Laser Welding - Design Guideline for Hermetic Sealing
Precision components or sensors exposed to corrosive conditions, are required to have extreme performance characteristics, and need to be sealed hermetically into special packages. Epoxy gluing, resistance welding, soldering, electron-beam welding, and laser welding are several of the techniques available for sealing these packages. The disadvantage in the use of epoxies is that they do not create a hermetic seal as moisture migrates through the epoxy, destroying its hermetic seal.
Resistance seam welding is a reliable process that has been around for many years, but it has several disadvantages. For one, the process requires that the materials to be welded have high electrical resistance, and therefore cannot be used to weld materials such as aluminum or copper. Second, the electrodes must be “burned in" on several packages before production welding begins. Furthermore, resistance welding can be used only for a lap-weld joint.
Problems develop when solder-sealing is attempted on large packages. The process requires the whole assembly to be heated, which can compromise performance of some electronic components, and the use of low-melting-temperature alloys may result in the materials not being fully wetted.
Electron-beam welding has many of the same advantages as laser welding, but E-beam systems require vacuum chambers, X-ray shielding, and a fill of inert gas after welding, requiring a sealing operation by conventional means thereafter.
Reliability, minimal heat distortion, high processing speeds, a non-contact process, and the flexibility of CNC programming are just a few of the advantages that have resulted in the increased use of laser welding. However there are several considerations in package design that need to be addressed to enable the designer to maximize the unique functions, features and benefits of laser welding.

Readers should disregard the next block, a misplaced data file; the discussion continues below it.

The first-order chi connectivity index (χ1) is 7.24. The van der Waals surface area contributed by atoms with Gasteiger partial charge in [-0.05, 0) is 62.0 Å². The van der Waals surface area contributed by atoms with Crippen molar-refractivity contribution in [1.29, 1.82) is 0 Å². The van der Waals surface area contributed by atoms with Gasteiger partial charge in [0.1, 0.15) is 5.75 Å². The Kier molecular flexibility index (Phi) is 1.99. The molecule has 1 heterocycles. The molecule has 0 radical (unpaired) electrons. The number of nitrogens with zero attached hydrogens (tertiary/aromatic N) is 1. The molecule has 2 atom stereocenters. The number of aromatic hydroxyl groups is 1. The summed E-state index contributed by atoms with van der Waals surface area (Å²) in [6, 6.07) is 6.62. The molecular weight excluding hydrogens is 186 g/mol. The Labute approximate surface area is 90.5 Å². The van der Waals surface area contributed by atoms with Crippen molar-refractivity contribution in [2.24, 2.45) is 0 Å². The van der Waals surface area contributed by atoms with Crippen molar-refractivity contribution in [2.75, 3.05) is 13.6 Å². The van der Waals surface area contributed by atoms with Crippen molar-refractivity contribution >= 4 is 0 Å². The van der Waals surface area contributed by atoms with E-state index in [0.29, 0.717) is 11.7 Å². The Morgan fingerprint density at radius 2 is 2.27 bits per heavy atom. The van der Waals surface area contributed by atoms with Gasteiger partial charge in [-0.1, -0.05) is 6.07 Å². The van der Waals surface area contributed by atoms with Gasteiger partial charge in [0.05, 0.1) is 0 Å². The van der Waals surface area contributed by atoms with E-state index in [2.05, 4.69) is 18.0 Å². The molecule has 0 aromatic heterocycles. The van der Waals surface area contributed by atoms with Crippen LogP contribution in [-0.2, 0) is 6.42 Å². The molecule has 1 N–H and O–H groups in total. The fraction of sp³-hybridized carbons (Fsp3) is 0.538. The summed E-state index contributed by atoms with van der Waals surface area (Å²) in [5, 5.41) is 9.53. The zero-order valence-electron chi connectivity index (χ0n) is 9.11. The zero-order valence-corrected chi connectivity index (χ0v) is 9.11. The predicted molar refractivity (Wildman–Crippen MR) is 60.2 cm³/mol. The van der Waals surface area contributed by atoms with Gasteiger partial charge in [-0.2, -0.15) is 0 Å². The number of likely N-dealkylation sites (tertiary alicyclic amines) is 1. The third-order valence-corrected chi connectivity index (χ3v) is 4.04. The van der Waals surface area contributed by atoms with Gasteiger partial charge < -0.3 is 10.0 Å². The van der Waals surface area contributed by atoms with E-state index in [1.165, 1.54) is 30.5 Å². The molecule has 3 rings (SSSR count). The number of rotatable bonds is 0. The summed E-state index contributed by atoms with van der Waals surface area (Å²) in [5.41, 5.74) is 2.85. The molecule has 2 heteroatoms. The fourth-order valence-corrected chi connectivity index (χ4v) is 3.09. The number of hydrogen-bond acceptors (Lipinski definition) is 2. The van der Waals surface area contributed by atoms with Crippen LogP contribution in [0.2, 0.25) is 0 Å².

First, a short review of laser welding systems and the welding process. In its simplest form, a laser-welding system consists of a laser, beam delivery, and workstation. Lasers with wave lengths ranging between 808 nm to 1064 nm (Direct Diode and nd:YAG laser) are best suited for hermetic seam welding. Pulsing capabilities of nd:YAG lasers deliver high energy (joules/cm2) with short pulse duration to the workpiece which generate minimal heat input beyond the immediate weld joint area. These short wave length laser can also weld reflective materials, e.g.; aluminum, gold, silver, copper, beryllium copper, etc. The laser beam can be delivered to the workstation by standard hard optics or through a fiber optic delivery (FOBD) weld head. When standard optics are used, the laser is typically positioned on top of the workstation and a mirror angled at 45° directs the beam downward through the focusing lens to the work piece. A FOBD uses a flexible, optical cable to deliver the beam to the workstation allowing the laser to be remotely located away from the processing area. Time-sharing or energy-sharing fiber systems permit the output of one laser system to be used at several workstations. A closed-circuit television coaxial viewing system is an effective processing tool, as the camera is configured for a coaxial view directly down the beam-delivery path. Cross-hairs are electronically generated on the TV screen and centered where the focused laser beam strikes the work piece. The focused spot then can be automatically positioned to the weld joint by moving the part and/or moving the FOBD weld head. The CNC controller can also be programmed to include laser process parameters, e.g., shutter controls, laser power and pulse parameters, shield-gas delivery, etc.. Programs for each type of part to be welded can be stored in the CNC controller requiring little to no adjustments in the set-up.
These features facilitate the design and development of integrated automated welding systems. An enclosure such as a manual glove-box system or an automated enclose workstation that is sealed from the outside atmosphere while its interior is purged and filled with a purified, inert-gas mixture. Parts are loaded through a two-way isolated transfer chamber, where they are positioned for welding.
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